The Berean Expositor
Volume 45 - Page 135 of 251
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The Plan of God.
(Being a series of studies in the Scriptures, made for broadcasting in America.
They have the beginner and even the unbeliever in mind,
and are an attempt to present the Truth of the Scriptures in the simplest possible way.)
The Epistle to the Ephesians (5).
pp. 16 - 20
Having stressed the inestimable privilege of uninterrupted access to the Father, for
both Jewish and Gentile believers in this Body, Paul now informs the latter that they are
no more strangers and foreigners but fellow citizens of the saints (literally) and of the
household of God (2: 19). "Fellow-citizens of the saints" is a strange expression, but
when we realize that the word translated "saints", can mean holy things as well as holy
people, and that in Heb. 9: 8 it is rendered "holiest of all", we can see that the Apostle
is stating something more wonderful than that the Gentile is now being blessed with the
Jew, for this had been clearly revealed as God's purpose through Abraham and was
always true of Gentile proselytes. He is now revealing the supreme truth that Gentiles,
once so far off and distant from God and from blessing, are now so near that they belong
to the very holiest of all, the most holy place in heaven where the ascended Christ has
now entered (Heb. 6: 19, 20). What an overwhelming change God's abounding grace
had made! It sounds too good to be true!
The Apostle continues "having been built (literally) upon the foundation of the
apostles and prophets". Does this mean the foundation laid by the apostles and prophets,
or are they themselves the foundation?  In chapter 4:, verses 8-11 make clear that at
His Ascension the Lord Jesus gave a new order of apostles and prophets which must not
be confused with the calling of the twelve apostles in His earthly lifetime. The ministry
given through the new apostles, of which Paul was chief, was a foundation ministry, built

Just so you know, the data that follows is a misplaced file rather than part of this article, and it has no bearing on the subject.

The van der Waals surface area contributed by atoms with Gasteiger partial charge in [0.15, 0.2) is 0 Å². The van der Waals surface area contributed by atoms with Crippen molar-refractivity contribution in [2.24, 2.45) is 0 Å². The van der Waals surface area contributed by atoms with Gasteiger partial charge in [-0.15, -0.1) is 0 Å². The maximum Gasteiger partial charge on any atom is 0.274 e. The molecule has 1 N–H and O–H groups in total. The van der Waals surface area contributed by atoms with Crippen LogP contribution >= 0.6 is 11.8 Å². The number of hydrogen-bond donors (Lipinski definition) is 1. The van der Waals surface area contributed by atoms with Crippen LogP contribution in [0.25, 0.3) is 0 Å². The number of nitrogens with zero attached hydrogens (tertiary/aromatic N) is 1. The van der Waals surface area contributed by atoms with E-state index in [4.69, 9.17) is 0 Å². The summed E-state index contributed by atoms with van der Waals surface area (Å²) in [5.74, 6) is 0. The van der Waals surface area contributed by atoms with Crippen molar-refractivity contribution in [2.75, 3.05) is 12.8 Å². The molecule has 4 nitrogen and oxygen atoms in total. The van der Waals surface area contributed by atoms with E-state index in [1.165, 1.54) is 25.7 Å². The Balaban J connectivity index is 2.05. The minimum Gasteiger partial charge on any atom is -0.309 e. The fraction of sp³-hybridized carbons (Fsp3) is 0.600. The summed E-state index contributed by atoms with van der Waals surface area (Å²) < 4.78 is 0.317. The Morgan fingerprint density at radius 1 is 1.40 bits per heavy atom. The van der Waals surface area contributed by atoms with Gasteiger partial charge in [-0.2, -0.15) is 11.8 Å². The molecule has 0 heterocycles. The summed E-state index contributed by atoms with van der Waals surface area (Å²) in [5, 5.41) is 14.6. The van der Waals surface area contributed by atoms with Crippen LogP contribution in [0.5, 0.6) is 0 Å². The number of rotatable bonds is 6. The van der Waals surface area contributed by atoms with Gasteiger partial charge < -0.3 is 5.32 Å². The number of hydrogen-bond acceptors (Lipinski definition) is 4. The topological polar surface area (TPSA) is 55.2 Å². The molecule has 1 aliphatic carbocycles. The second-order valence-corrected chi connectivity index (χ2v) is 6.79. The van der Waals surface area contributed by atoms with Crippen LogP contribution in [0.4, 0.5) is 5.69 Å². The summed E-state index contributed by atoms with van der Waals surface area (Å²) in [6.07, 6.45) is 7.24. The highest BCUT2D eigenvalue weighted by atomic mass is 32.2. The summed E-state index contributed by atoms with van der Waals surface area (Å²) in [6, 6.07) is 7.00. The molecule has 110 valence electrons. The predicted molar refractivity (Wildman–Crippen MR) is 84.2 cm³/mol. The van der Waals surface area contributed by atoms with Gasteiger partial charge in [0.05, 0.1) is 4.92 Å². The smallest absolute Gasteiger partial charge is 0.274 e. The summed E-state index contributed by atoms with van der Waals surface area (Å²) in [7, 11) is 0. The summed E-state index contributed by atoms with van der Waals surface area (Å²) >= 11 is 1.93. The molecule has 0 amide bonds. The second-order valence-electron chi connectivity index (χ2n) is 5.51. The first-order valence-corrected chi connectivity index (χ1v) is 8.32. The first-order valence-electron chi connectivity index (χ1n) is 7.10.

of course upon the one foundation, Jesus Christ (I Cor. 3: 11), and He is the chief
cornerstone upon Whom the whole Temple building rests, the Greek term being derived
from the Septuagint of Isa. 28: 16. It is important to note that the emphasis here is
not on this Temple's magnificence, like Solomon's, but upon the fact that it is a home.
The words "household", "built", "building", "builded together", and "habitation" all
contain the Greek word for "home". This means that the great purpose of God which lies
behind the preparation and erection of this edifice, is to provide a permanent home for
Himself. Up to this point God has had temporary homes. The material heavens He
spread out as a tent to dwell in (Isa. 40: 22) and later on, when His earthly people were
journeying from Egypt to Canaan, He dwelt in another tent, in the holy of holies of the
Tabernacle. But as the figure suggests, these were only temporary homes. It is not too
much to say that God desires a permanent home, and this home will be provided by this
church, now described as the Body of Christ. When this calling is taken to the highest
heavens, completed, and the figure changes from Body to a Temple, a dwelling place for
God, and each believer, Jew or Gentile, is likened to a living stone, "fitly framed
together" by the great Architect and Builder. Chapter 2: 5, 6 is going to tell us that God